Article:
Tayyeb, a 22-year-old bank employee, had just arrived at work Wednesday, a typically busy morning in central Kabul’s diplomatic quarter, where rush-hour commuters’ cars inched along streets that house foreign embassies, commercial buildings and the presidential palace.
Suddenly a heavy explosion shook the neighborhood, shattering windows as far as a mile away. In the bank, rooms went dark and shards of glass hit Tayyeb in the head.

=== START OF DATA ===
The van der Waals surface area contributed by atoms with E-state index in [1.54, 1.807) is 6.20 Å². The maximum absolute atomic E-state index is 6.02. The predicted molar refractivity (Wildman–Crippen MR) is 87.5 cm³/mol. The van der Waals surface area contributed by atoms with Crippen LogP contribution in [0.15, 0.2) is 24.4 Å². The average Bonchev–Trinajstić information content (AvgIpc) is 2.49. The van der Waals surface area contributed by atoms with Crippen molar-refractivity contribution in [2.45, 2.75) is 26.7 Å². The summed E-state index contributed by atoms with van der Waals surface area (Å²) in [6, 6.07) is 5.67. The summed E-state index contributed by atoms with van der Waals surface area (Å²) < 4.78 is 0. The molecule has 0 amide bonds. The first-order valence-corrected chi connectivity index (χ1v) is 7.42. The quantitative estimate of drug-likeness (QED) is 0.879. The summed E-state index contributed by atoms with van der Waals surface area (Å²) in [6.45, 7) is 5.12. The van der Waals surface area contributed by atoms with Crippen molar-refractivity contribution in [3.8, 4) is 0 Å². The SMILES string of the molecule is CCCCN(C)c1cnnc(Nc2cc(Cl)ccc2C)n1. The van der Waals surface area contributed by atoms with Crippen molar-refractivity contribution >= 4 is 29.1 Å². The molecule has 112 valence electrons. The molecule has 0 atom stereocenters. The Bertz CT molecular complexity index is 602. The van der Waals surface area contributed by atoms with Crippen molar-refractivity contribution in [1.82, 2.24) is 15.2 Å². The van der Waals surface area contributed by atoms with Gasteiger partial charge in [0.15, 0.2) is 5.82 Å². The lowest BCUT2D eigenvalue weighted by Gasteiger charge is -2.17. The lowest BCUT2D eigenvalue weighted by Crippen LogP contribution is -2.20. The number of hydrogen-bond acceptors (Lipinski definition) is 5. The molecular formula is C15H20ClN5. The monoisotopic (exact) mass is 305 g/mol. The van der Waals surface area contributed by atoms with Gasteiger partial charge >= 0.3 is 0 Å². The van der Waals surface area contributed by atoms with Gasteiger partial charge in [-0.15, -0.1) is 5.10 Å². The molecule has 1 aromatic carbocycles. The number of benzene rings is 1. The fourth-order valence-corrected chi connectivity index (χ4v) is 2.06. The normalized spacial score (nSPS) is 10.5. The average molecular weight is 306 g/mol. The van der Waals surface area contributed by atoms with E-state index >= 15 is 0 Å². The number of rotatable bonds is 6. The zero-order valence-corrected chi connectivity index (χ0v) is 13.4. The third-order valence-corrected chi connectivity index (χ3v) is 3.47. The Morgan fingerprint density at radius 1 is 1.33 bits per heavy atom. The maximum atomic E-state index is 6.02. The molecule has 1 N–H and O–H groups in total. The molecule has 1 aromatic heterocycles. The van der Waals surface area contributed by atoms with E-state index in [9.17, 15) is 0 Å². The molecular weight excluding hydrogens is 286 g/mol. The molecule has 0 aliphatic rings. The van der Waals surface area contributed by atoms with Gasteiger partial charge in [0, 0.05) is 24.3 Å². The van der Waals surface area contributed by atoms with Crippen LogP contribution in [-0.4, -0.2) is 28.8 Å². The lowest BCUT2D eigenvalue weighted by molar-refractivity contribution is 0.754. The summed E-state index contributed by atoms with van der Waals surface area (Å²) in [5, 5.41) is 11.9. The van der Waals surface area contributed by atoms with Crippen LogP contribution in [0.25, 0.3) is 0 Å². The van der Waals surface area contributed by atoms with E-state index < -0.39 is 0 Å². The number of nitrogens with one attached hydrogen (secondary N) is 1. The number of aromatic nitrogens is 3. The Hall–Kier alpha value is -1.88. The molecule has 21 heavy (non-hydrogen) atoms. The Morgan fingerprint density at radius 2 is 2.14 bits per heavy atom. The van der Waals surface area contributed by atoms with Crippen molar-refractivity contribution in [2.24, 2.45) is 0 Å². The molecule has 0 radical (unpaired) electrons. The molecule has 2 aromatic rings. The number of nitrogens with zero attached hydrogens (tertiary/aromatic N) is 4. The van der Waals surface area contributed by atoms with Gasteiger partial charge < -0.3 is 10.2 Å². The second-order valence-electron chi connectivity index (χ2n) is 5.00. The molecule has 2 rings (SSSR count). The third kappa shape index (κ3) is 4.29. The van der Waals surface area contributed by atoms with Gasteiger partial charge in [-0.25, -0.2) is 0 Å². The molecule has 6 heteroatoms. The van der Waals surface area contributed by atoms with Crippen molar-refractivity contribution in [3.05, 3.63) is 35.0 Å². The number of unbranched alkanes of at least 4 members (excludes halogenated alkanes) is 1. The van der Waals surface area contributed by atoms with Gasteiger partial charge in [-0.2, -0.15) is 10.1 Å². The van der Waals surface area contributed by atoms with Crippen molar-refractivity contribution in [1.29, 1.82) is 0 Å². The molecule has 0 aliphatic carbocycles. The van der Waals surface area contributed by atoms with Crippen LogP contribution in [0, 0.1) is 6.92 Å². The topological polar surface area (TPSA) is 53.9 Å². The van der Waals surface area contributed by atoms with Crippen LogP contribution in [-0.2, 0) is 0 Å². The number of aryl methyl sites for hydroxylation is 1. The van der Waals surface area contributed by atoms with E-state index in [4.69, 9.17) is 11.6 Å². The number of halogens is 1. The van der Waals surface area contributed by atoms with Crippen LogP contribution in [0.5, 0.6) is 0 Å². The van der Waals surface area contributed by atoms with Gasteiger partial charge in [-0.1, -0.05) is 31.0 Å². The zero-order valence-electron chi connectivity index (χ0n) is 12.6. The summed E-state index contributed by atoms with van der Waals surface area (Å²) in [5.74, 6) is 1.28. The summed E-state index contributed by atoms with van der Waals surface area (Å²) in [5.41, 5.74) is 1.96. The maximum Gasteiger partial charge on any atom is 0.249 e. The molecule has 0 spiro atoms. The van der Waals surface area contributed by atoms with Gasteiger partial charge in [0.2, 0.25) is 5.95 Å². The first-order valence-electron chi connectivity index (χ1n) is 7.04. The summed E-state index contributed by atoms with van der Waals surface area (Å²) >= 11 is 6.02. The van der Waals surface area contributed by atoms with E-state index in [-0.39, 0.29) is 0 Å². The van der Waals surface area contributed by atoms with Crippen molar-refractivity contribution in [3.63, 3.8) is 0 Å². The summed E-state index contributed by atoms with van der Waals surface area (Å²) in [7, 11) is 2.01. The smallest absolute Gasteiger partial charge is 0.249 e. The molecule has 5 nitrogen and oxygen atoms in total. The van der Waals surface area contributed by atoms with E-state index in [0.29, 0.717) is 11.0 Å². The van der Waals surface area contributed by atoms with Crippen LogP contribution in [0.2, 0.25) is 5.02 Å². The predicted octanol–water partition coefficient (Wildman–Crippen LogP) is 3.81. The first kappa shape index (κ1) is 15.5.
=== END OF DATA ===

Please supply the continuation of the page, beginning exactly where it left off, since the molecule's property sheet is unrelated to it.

“We couldn’t find anyone or anything,” said Tayyeb, who, like many Afghans, has only one name. “After maybe a minute, we could see some of our colleagues had been injured because of broken glass.”
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